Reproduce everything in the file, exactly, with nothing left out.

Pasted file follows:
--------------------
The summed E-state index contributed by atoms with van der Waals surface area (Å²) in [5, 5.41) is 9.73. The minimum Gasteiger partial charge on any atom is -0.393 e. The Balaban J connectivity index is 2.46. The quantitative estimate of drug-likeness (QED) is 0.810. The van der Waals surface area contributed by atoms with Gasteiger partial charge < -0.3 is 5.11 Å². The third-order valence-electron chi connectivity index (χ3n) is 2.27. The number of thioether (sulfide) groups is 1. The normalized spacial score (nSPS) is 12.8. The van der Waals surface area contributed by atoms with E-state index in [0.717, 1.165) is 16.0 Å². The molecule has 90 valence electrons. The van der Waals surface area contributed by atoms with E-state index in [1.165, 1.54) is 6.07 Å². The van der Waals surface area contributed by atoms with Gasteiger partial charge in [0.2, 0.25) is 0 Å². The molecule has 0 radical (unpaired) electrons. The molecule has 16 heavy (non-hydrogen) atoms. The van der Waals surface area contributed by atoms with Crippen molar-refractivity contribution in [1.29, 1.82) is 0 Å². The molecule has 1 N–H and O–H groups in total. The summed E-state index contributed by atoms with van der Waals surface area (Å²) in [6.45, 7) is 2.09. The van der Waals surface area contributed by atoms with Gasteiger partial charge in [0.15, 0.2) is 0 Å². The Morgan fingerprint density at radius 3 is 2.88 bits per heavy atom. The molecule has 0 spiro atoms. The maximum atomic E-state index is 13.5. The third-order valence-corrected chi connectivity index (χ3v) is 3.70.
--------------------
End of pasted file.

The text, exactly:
The summed E-state index contributed by atoms with van der Waals surface area (Å²) in [5, 5.41) is 9.73. The minimum Gasteiger partial charge on any atom is -0.393 e. The Balaban J connectivity index is 2.46. The quantitative estimate of drug-likeness (QED) is 0.810. The van der Waals surface area contributed by atoms with Gasteiger partial charge < -0.3 is 5.11 Å². The third-order valence-electron chi connectivity index (χ3n) is 2.27. The number of thioether (sulfide) groups is 1. The normalized spacial score (nSPS) is 12.8. The van der Waals surface area contributed by atoms with E-state index in [0.717, 1.165) is 16.0 Å². The molecule has 90 valence electrons. The van der Waals surface area contributed by atoms with E-state index in [1.165, 1.54) is 6.07 Å². The van der Waals surface area contributed by atoms with Gasteiger partial charge in [0.2, 0.25) is 0 Å². The molecule has 0 radical (unpaired) electrons. The molecule has 16 heavy (non-hydrogen) atoms. The van der Waals surface area contributed by atoms with Crippen molar-refractivity contribution in [1.29, 1.82) is 0 Å². The molecule has 1 N–H and O–H groups in total. The summed E-state index contributed by atoms with van der Waals surface area (Å²) in [6.45, 7) is 2.09. The van der Waals surface area contributed by atoms with Gasteiger partial charge in [0.15, 0.2) is 0 Å². The Morgan fingerprint density at radius 3 is 2.88 bits per heavy atom. The molecule has 0 spiro atoms. The maximum atomic E-state index is 13.5. The third-order valence-corrected chi connectivity index (χ3v) is 3.70.